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Monarch Butterfly Migration Update: March 28, 2002

Today's Report Includes:

Strong and Steady, Migration Continues Across Texas--and Eastward
The monarchs fanned northward and westward across Texas during the last week, and the leading edge of the migration clearly appears to have expanded into the states of Louisiana, Mississippi and even Arkansas!

Coastal areas of Texas traditionally report the highest numbers in Texas each spring, and this year?s records certainly reinforce the pattern:

At Padre Island National Seashore near Corpus Christi, TX, Darrell Echols counted 200 monarchs, in two groups of 100! Mike Quinn noted that, to date, this is the largest number of Monarchs reported from Texas this spring. What?s more, ?Darrell's report is an order of magnitude greater than any Monarch reports received all last spring!? said Mike.

On Matagorda Beach last Thursday, March 21, Linda and Richard Serrill counted, ?A good, honest 100 butterflies in all.?

Observers in Central Texas are also noticing what they consider to be large numbers this spring for their region:

?In my 5 years here, I have never seen so many spring monarchs,? wrote Ronald Hood from the central Texas town of Tarpley. In the 5 days following his first sighting he observed a daily flow of monarchs, sometimes at a rate of 3-5 an hour."

Austin?s Chris Durden commented on the 21: "This is the first spring of 34 observed in central Texas that I have seen abundant monarchs. Beginning 14th March, I have seen monarchs daily, up to six at a time, and almost all day long, and even during rain."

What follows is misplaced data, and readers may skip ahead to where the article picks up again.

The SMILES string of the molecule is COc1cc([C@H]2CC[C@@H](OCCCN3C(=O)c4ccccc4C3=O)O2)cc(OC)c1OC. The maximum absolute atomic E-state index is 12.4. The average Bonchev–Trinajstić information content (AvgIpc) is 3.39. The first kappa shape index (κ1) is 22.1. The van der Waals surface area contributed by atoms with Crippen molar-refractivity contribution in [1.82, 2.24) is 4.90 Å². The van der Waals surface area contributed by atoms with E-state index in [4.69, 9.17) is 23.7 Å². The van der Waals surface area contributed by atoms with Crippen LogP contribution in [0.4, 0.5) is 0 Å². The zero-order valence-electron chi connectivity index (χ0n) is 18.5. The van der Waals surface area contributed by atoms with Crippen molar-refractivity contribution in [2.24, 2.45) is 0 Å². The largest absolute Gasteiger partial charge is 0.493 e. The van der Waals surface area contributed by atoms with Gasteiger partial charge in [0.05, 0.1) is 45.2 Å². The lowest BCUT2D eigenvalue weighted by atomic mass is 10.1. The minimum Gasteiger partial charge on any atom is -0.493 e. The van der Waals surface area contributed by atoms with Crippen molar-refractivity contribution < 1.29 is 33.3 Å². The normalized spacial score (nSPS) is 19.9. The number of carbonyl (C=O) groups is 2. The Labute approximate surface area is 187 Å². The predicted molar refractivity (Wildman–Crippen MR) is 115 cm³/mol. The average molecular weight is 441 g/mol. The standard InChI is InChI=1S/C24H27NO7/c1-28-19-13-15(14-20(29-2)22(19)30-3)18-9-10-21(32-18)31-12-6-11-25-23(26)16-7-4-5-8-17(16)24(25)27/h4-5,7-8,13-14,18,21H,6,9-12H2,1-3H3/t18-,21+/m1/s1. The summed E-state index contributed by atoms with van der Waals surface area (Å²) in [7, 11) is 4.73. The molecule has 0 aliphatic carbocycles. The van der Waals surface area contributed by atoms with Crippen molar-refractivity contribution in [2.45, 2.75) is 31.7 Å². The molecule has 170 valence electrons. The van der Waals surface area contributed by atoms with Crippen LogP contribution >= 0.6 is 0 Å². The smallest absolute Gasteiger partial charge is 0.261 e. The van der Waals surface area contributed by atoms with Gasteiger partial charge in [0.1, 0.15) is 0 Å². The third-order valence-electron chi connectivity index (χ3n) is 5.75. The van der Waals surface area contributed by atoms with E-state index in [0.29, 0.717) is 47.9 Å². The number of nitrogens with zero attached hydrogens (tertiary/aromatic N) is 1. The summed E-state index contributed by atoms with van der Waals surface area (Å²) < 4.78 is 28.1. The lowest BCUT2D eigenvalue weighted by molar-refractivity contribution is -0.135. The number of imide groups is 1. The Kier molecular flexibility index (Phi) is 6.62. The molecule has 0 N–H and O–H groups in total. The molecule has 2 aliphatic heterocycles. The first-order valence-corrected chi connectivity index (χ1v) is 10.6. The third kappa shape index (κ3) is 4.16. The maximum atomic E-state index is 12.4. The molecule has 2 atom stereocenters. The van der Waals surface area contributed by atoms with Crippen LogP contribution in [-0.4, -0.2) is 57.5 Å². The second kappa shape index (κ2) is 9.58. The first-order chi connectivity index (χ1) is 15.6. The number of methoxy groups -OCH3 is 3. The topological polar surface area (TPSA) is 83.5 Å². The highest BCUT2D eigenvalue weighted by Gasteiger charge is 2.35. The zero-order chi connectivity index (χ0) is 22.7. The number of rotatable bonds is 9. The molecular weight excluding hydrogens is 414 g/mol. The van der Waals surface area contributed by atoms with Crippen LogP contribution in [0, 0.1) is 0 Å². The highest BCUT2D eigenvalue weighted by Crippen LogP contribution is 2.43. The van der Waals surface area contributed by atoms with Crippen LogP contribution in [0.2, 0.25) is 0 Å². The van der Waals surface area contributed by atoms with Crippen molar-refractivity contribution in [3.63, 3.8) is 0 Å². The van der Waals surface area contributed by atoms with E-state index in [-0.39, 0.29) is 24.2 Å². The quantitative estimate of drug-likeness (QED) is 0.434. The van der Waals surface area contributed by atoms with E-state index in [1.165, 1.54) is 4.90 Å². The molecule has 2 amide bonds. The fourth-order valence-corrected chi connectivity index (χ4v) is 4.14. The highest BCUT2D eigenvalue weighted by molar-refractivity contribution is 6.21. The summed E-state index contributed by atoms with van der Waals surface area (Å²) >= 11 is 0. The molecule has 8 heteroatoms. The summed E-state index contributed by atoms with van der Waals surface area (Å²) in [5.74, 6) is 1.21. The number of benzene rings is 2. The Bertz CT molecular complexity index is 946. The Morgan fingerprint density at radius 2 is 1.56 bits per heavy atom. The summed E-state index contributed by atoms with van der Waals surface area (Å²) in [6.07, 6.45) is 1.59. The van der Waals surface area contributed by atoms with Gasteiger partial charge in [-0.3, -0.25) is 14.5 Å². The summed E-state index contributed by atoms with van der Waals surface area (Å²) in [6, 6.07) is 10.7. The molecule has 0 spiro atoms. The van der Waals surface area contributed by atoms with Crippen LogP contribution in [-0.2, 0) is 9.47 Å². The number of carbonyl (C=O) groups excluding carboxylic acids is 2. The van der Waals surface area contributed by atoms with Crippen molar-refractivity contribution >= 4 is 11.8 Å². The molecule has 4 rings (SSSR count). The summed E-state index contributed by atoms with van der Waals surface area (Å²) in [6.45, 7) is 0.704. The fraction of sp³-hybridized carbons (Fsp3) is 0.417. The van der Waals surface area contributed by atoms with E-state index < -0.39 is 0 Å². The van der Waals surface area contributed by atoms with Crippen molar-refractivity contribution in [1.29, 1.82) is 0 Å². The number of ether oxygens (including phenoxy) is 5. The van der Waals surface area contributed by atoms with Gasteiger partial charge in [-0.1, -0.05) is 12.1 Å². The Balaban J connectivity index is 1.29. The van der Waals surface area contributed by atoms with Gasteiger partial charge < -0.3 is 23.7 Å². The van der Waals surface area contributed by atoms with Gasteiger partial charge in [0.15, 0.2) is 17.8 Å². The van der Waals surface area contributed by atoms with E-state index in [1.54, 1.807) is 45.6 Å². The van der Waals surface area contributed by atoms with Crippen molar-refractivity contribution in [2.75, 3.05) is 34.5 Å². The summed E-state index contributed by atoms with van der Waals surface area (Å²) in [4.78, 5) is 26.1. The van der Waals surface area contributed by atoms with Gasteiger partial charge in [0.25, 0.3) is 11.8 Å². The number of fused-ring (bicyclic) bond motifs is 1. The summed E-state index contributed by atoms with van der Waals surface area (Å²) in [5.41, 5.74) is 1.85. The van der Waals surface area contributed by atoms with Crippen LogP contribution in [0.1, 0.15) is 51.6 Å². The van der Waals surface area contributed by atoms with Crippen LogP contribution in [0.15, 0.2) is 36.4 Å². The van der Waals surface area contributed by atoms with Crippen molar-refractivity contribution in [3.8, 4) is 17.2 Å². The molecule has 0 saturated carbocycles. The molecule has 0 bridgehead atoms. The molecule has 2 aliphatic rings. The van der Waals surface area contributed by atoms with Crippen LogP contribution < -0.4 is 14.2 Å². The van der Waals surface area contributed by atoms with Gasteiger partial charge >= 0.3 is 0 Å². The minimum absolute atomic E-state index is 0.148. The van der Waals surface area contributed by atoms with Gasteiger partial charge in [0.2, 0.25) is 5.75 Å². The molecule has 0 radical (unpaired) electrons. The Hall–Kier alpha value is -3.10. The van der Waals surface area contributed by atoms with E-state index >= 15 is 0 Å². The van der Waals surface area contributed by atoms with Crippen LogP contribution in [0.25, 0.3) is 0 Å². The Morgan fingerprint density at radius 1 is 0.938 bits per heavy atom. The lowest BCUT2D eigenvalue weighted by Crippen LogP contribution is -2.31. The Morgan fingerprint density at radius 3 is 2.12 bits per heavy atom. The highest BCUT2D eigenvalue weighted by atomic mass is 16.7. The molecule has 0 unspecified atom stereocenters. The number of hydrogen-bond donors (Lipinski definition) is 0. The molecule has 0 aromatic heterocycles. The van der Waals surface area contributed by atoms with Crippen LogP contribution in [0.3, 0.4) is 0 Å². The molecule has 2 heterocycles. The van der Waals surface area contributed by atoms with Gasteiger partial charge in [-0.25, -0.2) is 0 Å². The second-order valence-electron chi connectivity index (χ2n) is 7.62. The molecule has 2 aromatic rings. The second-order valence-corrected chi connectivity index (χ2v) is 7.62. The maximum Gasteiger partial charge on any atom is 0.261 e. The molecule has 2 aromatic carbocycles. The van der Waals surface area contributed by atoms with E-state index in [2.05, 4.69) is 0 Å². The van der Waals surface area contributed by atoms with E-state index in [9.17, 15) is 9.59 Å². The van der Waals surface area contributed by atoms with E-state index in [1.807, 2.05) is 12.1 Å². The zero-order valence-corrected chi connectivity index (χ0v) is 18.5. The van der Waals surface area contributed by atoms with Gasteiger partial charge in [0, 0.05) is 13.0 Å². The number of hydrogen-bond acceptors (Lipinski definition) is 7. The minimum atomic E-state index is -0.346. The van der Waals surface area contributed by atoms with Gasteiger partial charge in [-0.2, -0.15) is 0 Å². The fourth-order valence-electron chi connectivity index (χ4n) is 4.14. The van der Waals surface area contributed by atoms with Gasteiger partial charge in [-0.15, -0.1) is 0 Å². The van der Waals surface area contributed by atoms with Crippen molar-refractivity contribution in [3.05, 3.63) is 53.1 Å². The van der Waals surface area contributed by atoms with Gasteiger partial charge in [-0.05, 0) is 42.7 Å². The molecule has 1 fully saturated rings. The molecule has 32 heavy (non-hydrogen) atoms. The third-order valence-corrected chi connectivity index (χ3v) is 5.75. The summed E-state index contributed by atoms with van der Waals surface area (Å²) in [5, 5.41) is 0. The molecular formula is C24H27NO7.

Let?s look at the migration pattern in Texas during the past two weeks. If we group Texas sightings according to week, the mean latitude of the migration moved north, expanding from 29.08 N to 30.90 N. It also filled out to the west, with the mean longitude shifting from -95.14 W to -97.87 W.





Week #1

12-18 March

29.08 N

-95.14 W

Week #2

19-26 March

30.09 N

-97.87 W

Challenge Question #15:
?How many miles to the north did the mean latitude of the Texas sightings move, based on data collected during the past two weeks? (Clue: One degree latitude equals 69 miles.)?

(To respond to this question, please follow the instructions below.)

What About That North Carolina Monarch?
On March 20 came this surprising report, courtesy of Monarch Watch:

?Today we sighted our first monarch of the season. This is a surprisingly early sighting for us here in eastern North Carolina. The Monarch was bright and fresh looking like it was newly hatched. Could someone locally be raising them? We reside near Morehead City, in eastern North Carolina, on the Neuse River.?

Find the Morehead City, NC, sighting on today?s migration map. How does the location compare to others on the map?

Challenge Question #16:
?How do you interpret the sighting from the coast of North Carolina? Do you think this butterfly came from Mexico? Why or why not? Explain.?

(To respond to this question, please follow the instructions below.)

Monarchs and Spring Flowers
Discussion of Challenge Question #14